@Jester Regardless of everything, I'm still glad that I voted you and Mike Azariah in for CSM. You both have done a fantastic job and am proud to have voted and convinced other high sec players to vote for you both last time and Mike again this time. Your dedication to trying to make EVE a better place was truly appreciated and your level of communication and insight into CCP was next to none in my opinion.

      Thank You.

      Delete
  2. I think I'm with you on your take of DJ Wiggles' post. But I don't think anyone can argue with him when he says, "CCP Games need to track back into their groove and make Eve Online Epic once more." Everyone knows CCP has been extremely fortunate to this point that there is no real competition in the space/scifi MMO genre. It might be working to their advantage right now. Other companies see CCP run a game for 10 years and hit a wall with subs, they think "Oh look, this is a niche with limited growth potential," and they move on to more WoW clones. CCP should embrace the niche. It is what it is, and neither Dust nor Valkyrie is going to gain them millions of additional paying customers beyond what they've already got.

    One thing is for sure: EVE needs to be epic again, and right now it is dull, static and phenomenally boring. Unless you LIKE fighting in TiDi. Unfortunately there are a lot of retards who are fine with TiDi the way it is.

    ReplyDelete
    Replies
    1. eve was epic because it felt big.
      Nullsec was hard and there was a real sense of adventure in exploration.

      Now thanks to the Donut and B0tlords the epic has gone.

      Personally I think the only real expansion to help eve at this time would be a real expansion of space known space - new regions with that feeling of true exploration.

      Another idea would be mapped wormholes, but more about that in a F&I post

      Delete
    2. Wouldn't help, the moment new space opened up the existing Null powers will land grab it and install renters.

      It's almost exactly what is going to happen to CCP Seagulls "New Space" as only the Null powers will have the industry, resources and manpower to build and defend these new star gates.

      Access only to the loyal and devoted followers or high paying renters is a given.

      So instead of a "New Vision" what we will get (unless there are some radical changes in Null which there are no signs of ever happening) it will be the exportation of the same old stranglehold by the same few groups into new areas.

      Most of EvE's population will hear about but never experience this new space unless they are willing to sell themselves to one of the monolithic power structures now entrenched in Null.

      Delete
  3. I always see people referring to "unsubbing" accounts. Can you actually do that? Will CCP reimburse you if you "unsub" an account which you paid 6 months up front?

    ReplyDelete
    Replies
    1. No, They mean cancelling the recurring subscription.

      Delete
  4. Ripard - hey, my post may have felt similar to your style of Garth posts, but my alter ego is an evil HALF-BROTHER, while yours is an evil TWIN. Totally different thing - obviously. And much better, clearly. :-)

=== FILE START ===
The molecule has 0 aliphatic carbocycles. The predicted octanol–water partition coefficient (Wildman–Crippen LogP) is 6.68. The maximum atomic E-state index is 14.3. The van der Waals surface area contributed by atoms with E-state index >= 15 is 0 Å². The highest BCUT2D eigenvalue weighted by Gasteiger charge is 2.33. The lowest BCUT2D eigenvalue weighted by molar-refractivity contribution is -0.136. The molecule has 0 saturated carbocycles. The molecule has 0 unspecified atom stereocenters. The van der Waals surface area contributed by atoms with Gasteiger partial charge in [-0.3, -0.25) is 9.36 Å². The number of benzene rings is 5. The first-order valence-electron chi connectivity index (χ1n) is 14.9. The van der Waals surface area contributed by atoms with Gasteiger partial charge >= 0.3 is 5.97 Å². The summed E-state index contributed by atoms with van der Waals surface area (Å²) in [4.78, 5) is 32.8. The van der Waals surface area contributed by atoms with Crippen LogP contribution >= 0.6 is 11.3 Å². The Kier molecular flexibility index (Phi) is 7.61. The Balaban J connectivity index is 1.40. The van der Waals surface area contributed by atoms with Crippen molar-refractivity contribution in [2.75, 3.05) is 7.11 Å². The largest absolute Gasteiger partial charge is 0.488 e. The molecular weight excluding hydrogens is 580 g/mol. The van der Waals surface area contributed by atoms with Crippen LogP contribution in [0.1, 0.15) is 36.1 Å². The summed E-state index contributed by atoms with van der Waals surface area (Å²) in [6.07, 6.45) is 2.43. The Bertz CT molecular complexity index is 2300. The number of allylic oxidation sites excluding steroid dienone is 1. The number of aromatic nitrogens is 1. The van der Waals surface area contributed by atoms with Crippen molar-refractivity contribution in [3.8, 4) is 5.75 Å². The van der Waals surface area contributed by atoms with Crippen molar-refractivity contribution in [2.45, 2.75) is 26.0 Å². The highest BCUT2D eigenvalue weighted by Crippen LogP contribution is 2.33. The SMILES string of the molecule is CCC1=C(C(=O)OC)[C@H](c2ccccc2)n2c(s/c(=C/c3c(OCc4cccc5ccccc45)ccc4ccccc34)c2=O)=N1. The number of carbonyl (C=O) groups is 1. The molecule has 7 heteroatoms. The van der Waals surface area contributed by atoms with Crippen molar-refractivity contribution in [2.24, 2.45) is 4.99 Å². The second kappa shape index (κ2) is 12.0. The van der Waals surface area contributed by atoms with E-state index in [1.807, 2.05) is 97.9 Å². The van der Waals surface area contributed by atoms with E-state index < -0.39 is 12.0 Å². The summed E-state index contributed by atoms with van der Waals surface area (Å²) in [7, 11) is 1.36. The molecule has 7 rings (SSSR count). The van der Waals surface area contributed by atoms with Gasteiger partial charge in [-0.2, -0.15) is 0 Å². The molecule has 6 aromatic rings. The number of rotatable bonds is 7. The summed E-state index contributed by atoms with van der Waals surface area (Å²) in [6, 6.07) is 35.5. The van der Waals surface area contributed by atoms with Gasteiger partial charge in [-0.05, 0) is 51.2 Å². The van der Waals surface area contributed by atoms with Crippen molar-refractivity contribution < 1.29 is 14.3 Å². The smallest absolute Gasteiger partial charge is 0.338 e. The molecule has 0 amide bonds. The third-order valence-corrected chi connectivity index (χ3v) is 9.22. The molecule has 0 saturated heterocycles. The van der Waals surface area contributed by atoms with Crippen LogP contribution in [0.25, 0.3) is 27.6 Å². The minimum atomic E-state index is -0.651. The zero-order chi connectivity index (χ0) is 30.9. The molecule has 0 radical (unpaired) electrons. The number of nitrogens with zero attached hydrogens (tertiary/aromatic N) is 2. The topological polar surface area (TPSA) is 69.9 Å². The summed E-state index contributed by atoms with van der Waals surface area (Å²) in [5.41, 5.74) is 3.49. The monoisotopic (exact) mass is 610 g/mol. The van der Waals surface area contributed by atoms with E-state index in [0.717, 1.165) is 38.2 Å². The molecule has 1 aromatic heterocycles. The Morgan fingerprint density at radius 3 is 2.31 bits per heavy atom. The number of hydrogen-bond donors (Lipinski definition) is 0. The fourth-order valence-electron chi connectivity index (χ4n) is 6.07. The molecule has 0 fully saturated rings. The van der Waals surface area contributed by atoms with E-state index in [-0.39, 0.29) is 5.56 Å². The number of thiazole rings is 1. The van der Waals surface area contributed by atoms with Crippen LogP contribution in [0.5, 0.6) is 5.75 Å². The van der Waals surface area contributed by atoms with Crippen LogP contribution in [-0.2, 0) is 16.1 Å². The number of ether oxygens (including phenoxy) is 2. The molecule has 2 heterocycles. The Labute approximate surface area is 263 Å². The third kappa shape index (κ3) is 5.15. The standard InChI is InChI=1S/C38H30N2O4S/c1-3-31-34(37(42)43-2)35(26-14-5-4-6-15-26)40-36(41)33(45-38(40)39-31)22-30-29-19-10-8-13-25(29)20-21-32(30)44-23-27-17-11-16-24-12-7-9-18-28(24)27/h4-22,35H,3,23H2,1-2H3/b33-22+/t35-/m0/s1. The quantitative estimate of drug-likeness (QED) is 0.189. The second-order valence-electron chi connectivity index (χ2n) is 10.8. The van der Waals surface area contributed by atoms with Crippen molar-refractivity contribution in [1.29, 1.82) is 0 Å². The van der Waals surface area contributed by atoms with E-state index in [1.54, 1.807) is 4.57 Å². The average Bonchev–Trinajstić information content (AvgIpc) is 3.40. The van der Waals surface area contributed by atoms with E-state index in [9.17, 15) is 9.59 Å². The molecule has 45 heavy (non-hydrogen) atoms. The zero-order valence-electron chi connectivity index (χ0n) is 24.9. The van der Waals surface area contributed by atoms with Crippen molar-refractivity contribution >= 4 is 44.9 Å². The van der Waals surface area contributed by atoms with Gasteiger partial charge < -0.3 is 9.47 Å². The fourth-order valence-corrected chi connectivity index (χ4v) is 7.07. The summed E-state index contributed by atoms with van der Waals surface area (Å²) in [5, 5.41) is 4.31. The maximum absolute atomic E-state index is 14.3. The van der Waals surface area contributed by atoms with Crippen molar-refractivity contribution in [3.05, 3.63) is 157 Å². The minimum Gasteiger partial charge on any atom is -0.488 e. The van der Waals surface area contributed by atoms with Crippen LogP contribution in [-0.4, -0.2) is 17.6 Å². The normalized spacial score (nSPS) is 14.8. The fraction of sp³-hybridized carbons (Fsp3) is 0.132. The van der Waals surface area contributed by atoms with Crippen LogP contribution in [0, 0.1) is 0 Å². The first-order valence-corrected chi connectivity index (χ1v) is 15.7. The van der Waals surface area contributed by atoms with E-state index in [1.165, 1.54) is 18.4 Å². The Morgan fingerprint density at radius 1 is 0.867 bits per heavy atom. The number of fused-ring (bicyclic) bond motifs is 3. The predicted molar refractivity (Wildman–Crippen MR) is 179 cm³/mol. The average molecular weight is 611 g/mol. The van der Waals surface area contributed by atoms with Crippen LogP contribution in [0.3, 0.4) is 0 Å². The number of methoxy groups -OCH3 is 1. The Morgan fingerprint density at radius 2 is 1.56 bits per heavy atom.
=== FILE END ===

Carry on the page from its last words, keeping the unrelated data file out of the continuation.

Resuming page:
“That great poets imitate and improve, whereas small ones steal and spoil.” - W. H. Davenport Adams

    ReplyDelete
  5. "...but it does involve someone not associated with CCP making money to sell an EVE Online product."

    Sort of, if you consider reporting on things that happen in EVE to be an "EVE Product." That is not an easy line to draw. People make money reporting on EVE every day. Is the EVE Evolved column at Massively and "EVE Product?" Would it somehow become one if AOL decided to compile them all in book form?

    I do not know how things roll in Iceland, but in the US, so long as you do not misrepresent the book as being from, or endorsed by a company, take care with trademarks and copyright information, and don't write anything libelous, you are pretty safe. There is an Everest-sized mountain of precedent for this.

    CCP could make it difficult for MG, but not without being dicks about it. (See the history of Scientology's relationship with the press.) That probably wouldn't further their agenda in any way, and would probably create a CCP-hating journalist at Wired along the way.

    CCP's best play in this is probably to contact MG, offer whatever help they can, and ask very nicely that the book include whatever disclaimer they think they need to protect their intellectual property.

    ReplyDelete
  6. I supported that Kickstarter and hope to see it come to fruition. Having seen a couple of devs post enthusiastically in favor of it, I have to assume he got his ducks lined up with CCP before launching. But there is no real recourse if he all of a sudden reported that CCP put up a roadblock after funds were disbursed. We would just be out our money and he could pocket the proceeds. KS might step in but they are kinda hands off with that. Would be a good scam, eh? (For the record, I think the guy is legit but it is kind of funny to think about.)

    ReplyDelete
  7. One of the best things that ever happened to the company I work for was suddenly finding itself with serious, deep-pocketed competition. There was angst and "OMG, we're doomed!" along the way, but ultimately we got smarter and tougher. The big winner in the whole thing was the customer because we had to bust our asses to find out what worked for them and do it better than the other guy whenever we could. Although won't ever be perfect, we fixed a lot of stupid shit because we had to.

    I think competition (or even the hint of it) will be a good thing for CCP and for us.

    ReplyDelete